Grant to be used to develop and improve the safety and lifetime of Nissan electric car batteries
The School of Electronic Engineering and Computer Science is pleased to announce that Dr. Kamyar Mehran, lecturer in Power Engineering at the School, has been awarded a feasibility study grant from Innovate UK totalling £450,000, as part of the government’s Faraday Battery Challenge. The project is a consortium involving Queen Mary, University of London, CDO2 Ltd., Inex Microtechnology Ltd., and the University of Sussex.
The grant will be used to develop new technology which will assess and characterise the current flow through electric vehicle (EV) batteries. The project is borne out of a critical need to address two major problems in the electric vehicle industry: overheating and fires (known as thermal runaway) in batteries and the fear of not reaching a desired destination due to the battery running out (or range anxiety).
With the help of this grant, Dr. Mehran hopes to develop a new generation of battery management systems. 'It’s been a while that I have been looking for a new type of sensory system for the online monitoring of the temperature of a battery pack and providing the most accurate estimation of the state-of-charge', said Dr. Mehran. 'From a casual conversation at an Innovate UK conference with Dr Gary Kendall, founder of the company CDO2 and the consortium leader, we came across this novel idea to use quantum sensors and multi-fusion sensory technique to solve the problem. I am really pleased that a funding in place now to make this happen. Our initial studies show a promising future for this technology'.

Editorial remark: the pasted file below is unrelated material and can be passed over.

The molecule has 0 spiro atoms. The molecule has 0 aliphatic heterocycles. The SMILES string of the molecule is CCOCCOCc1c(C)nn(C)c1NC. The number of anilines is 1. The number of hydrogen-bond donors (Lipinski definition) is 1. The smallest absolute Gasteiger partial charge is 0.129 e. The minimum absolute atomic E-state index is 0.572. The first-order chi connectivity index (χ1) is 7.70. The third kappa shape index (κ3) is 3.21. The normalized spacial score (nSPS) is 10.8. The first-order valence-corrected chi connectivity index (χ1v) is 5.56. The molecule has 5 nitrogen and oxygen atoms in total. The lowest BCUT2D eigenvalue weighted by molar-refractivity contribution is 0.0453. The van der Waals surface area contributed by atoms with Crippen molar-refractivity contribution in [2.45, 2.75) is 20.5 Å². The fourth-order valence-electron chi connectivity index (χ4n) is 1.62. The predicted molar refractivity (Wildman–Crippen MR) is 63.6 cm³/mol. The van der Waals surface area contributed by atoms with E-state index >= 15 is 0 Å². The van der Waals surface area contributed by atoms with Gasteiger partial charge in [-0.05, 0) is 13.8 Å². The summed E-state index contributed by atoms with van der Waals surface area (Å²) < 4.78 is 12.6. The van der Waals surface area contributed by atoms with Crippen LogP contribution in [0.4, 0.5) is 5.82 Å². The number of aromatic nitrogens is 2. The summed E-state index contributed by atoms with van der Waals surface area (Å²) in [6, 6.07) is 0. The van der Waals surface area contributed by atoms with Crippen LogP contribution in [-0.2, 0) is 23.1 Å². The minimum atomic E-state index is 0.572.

Dr. Mehran, who is using Nissan pouch batteries for his study, hopes that his work will enhance the performance of battery packs in consumer vehicles and so improving public perception and trust in this essential new technology. It is anticipated that his work will have a major impact on the UK car industry with talk of one of the largest global car manufactures, Jaguar Land Rover, using the Nissan pouch batteries in its vehicles from 2020 when moving its fleet over to electric.